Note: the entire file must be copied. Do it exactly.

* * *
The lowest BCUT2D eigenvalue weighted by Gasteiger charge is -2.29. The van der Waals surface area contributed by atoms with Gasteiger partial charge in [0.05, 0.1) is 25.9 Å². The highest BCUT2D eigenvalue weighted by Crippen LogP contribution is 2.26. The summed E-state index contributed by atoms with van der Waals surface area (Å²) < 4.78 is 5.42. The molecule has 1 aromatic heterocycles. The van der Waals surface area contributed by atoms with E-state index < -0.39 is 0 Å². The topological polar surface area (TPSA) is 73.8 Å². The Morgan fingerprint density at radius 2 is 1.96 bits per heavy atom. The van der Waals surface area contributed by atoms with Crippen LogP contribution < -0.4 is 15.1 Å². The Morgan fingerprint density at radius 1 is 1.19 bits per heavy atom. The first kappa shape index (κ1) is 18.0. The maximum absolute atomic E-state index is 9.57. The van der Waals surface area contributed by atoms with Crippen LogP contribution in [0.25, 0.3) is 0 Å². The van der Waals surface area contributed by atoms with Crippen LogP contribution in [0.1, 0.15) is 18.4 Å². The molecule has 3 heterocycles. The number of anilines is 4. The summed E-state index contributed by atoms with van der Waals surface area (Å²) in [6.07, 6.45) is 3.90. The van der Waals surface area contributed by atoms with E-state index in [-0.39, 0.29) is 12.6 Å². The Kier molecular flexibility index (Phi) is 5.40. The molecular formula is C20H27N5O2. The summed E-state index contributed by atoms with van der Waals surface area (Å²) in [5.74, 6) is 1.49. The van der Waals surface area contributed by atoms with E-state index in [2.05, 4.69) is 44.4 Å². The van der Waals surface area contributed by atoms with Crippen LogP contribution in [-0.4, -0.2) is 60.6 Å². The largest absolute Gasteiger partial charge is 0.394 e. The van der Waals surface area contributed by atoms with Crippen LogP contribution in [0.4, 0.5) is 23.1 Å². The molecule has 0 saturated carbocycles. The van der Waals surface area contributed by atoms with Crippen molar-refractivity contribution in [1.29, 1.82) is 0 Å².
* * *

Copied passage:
The lowest BCUT2D eigenvalue weighted by Gasteiger charge is -2.29. The van der Waals surface area contributed by atoms with Gasteiger partial charge in [0.05, 0.1) is 25.9 Å². The highest BCUT2D eigenvalue weighted by Crippen LogP contribution is 2.26. The summed E-state index contributed by atoms with van der Waals surface area (Å²) < 4.78 is 5.42. The molecule has 1 aromatic heterocycles. The van der Waals surface area contributed by atoms with E-state index < -0.39 is 0 Å². The topological polar surface area (TPSA) is 73.8 Å². The Morgan fingerprint density at radius 2 is 1.96 bits per heavy atom. The van der Waals surface area contributed by atoms with Crippen LogP contribution < -0.4 is 15.1 Å². The Morgan fingerprint density at radius 1 is 1.19 bits per heavy atom. The first kappa shape index (κ1) is 18.0. The maximum absolute atomic E-state index is 9.57. The van der Waals surface area contributed by atoms with Crippen LogP contribution in [0.25, 0.3) is 0 Å². The van der Waals surface area contributed by atoms with Crippen LogP contribution in [0.1, 0.15) is 18.4 Å². The molecule has 3 heterocycles. The number of anilines is 4. The summed E-state index contributed by atoms with van der Waals surface area (Å²) in [6.07, 6.45) is 3.90. The van der Waals surface area contributed by atoms with E-state index in [-0.39, 0.29) is 12.6 Å². The Kier molecular flexibility index (Phi) is 5.40. The molecular formula is C20H27N5O2. The summed E-state index contributed by atoms with van der Waals surface area (Å²) in [5.74, 6) is 1.49. The van der Waals surface area contributed by atoms with E-state index in [2.05, 4.69) is 44.4 Å². The van der Waals surface area contributed by atoms with Crippen LogP contribution in [-0.4, -0.2) is 60.6 Å². The largest absolute Gasteiger partial charge is 0.394 e. The van der Waals surface area contributed by atoms with Crippen LogP contribution in [0.4, 0.5) is 23.1 Å². The molecule has 0 saturated carbocycles. The van der Waals surface area contributed by atoms with Crippen molar-refractivity contribution in [1.29, 1.82) is 0 Å².